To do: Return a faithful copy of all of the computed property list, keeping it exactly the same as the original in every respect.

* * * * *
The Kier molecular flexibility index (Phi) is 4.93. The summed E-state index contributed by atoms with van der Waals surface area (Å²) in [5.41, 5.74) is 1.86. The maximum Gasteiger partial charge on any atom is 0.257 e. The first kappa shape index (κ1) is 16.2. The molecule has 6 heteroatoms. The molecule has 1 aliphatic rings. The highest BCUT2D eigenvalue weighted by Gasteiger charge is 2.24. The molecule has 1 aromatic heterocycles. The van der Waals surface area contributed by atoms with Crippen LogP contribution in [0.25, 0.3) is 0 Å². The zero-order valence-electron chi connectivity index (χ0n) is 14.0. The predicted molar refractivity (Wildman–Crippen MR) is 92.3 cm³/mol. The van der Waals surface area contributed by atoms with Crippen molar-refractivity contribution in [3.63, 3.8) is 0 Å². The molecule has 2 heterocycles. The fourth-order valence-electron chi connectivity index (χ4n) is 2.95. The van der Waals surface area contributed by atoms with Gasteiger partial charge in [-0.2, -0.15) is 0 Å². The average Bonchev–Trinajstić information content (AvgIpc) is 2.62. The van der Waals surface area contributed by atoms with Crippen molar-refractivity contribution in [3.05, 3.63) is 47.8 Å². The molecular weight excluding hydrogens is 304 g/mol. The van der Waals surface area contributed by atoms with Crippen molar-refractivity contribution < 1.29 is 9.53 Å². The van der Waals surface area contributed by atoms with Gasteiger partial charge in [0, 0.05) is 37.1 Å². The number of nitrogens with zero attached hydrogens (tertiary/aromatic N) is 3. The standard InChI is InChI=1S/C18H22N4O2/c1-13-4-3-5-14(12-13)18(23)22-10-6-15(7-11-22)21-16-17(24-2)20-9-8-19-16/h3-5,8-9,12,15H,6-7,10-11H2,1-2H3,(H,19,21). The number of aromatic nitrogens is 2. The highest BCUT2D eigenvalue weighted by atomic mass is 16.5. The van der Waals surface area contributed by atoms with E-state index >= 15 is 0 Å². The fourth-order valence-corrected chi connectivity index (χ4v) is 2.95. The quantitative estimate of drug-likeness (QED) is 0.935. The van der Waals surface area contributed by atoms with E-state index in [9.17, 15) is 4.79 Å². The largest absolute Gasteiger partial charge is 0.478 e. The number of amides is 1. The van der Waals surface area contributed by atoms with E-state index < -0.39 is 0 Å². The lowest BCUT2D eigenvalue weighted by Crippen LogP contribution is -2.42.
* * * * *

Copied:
The Kier molecular flexibility index (Phi) is 4.93. The summed E-state index contributed by atoms with van der Waals surface area (Å²) in [5.41, 5.74) is 1.86. The maximum Gasteiger partial charge on any atom is 0.257 e. The first kappa shape index (κ1) is 16.2. The molecule has 6 heteroatoms. The molecule has 1 aliphatic rings. The highest BCUT2D eigenvalue weighted by Gasteiger charge is 2.24. The molecule has 1 aromatic heterocycles. The van der Waals surface area contributed by atoms with Crippen LogP contribution in [0.25, 0.3) is 0 Å². The zero-order valence-electron chi connectivity index (χ0n) is 14.0. The predicted molar refractivity (Wildman–Crippen MR) is 92.3 cm³/mol. The van der Waals surface area contributed by atoms with Crippen molar-refractivity contribution in [3.63, 3.8) is 0 Å². The molecule has 2 heterocycles. The fourth-order valence-electron chi connectivity index (χ4n) is 2.95. The van der Waals surface area contributed by atoms with Gasteiger partial charge in [-0.2, -0.15) is 0 Å². The average Bonchev–Trinajstić information content (AvgIpc) is 2.62. The van der Waals surface area contributed by atoms with Crippen molar-refractivity contribution in [3.05, 3.63) is 47.8 Å². The molecular weight excluding hydrogens is 304 g/mol. The van der Waals surface area contributed by atoms with Crippen molar-refractivity contribution < 1.29 is 9.53 Å². The van der Waals surface area contributed by atoms with Gasteiger partial charge in [0, 0.05) is 37.1 Å². The number of nitrogens with zero attached hydrogens (tertiary/aromatic N) is 3. The standard InChI is InChI=1S/C18H22N4O2/c1-13-4-3-5-14(12-13)18(23)22-10-6-15(7-11-22)21-16-17(24-2)20-9-8-19-16/h3-5,8-9,12,15H,6-7,10-11H2,1-2H3,(H,19,21). The number of aromatic nitrogens is 2. The highest BCUT2D eigenvalue weighted by atomic mass is 16.5. The van der Waals surface area contributed by atoms with E-state index >= 15 is 0 Å². The fourth-order valence-corrected chi connectivity index (χ4v) is 2.95. The quantitative estimate of drug-likeness (QED) is 0.935. The van der Waals surface area contributed by atoms with E-state index in [9.17, 15) is 4.79 Å². The largest absolute Gasteiger partial charge is 0.478 e. The number of amides is 1. The van der Waals surface area contributed by atoms with E-state index < -0.39 is 0 Å². The lowest BCUT2D eigenvalue weighted by Crippen LogP contribution is -2.42.